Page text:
One Sister Have I In Our House By Emily Dickinson

One Sister have I in our house,
And one, a hedge away.
There’s only one recorded,
But both belong to me.

One came the road that I came —
And wore my last year’s gown —
The other, as a bird her nest,
Builded our hearts among.

She did not sing as we did —
It was a different tune —
Herself to her a music
As Bumble bee of June.

Today is far from Childhood —
But up and down the hills
I held her hand the tighter —
Which shortened all the miles —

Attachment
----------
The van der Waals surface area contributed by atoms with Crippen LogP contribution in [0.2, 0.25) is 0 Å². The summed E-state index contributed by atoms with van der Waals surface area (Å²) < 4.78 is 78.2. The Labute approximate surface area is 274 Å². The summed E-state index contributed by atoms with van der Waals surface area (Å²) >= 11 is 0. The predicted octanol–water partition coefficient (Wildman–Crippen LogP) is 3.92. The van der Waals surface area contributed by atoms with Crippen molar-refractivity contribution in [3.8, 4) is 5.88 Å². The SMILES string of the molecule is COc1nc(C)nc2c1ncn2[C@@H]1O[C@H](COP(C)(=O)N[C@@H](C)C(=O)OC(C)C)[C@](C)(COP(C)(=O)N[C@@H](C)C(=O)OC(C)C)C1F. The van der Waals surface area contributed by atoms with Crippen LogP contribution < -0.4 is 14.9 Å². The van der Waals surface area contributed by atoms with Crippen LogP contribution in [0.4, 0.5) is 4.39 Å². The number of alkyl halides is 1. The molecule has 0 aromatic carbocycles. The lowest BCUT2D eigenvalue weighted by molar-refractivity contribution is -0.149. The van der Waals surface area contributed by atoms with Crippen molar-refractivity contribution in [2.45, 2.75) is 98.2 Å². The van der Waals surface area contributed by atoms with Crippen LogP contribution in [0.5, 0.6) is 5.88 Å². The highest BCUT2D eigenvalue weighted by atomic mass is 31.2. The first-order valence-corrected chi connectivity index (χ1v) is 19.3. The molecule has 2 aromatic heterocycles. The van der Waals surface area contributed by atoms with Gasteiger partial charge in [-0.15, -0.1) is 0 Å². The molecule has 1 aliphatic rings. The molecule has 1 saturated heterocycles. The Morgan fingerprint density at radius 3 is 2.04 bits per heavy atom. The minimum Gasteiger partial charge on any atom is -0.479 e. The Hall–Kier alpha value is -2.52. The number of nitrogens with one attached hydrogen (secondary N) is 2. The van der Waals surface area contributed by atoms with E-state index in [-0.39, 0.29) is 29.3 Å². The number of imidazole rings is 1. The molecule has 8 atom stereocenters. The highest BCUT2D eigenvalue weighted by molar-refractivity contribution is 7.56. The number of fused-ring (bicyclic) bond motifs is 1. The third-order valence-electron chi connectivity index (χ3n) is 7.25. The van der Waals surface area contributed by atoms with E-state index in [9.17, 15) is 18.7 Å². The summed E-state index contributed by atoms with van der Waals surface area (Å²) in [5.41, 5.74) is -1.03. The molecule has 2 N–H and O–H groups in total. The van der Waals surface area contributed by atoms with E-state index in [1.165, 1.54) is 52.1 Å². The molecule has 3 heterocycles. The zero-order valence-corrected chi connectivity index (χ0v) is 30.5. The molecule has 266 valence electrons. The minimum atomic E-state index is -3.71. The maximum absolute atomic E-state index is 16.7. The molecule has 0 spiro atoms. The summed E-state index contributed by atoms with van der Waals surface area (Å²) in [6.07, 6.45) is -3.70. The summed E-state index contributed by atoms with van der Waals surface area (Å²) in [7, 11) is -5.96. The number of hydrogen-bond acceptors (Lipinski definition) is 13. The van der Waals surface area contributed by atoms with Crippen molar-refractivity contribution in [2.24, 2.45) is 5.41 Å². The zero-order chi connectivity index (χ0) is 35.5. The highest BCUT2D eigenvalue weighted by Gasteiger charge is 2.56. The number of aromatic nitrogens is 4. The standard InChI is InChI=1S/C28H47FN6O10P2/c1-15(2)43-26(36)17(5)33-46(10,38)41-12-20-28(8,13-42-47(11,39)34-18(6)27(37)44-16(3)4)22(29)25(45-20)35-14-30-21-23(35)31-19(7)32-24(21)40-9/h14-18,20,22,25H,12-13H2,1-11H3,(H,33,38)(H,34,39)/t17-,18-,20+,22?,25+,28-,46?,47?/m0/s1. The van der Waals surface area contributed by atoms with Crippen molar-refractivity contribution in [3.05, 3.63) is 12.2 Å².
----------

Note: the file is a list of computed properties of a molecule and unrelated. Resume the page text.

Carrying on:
And still her hum
The years among,
Deceives the Butterfly;
Still in her Eye
The Violets lie
Mouldered this many May.

I spilt the dew —
But took the morn —
I chose this single star
From out the wide night’s numbers —
Sue – forevermore!

This poem is about Emily Dickinson’s sister-in-law, Susan. Emily lived with her sister, Lavinia, (“One Sister have I in our house”), and she had a sister-in-law, Susan, her brother Austin’s wife, who lived next door, (“one a hedge away”.) “There’s only one recorded” (Lavinia is her only biological sister). “But both belong to me” (she considers Susan to be a sister too, although they are actually sisters-in-law).

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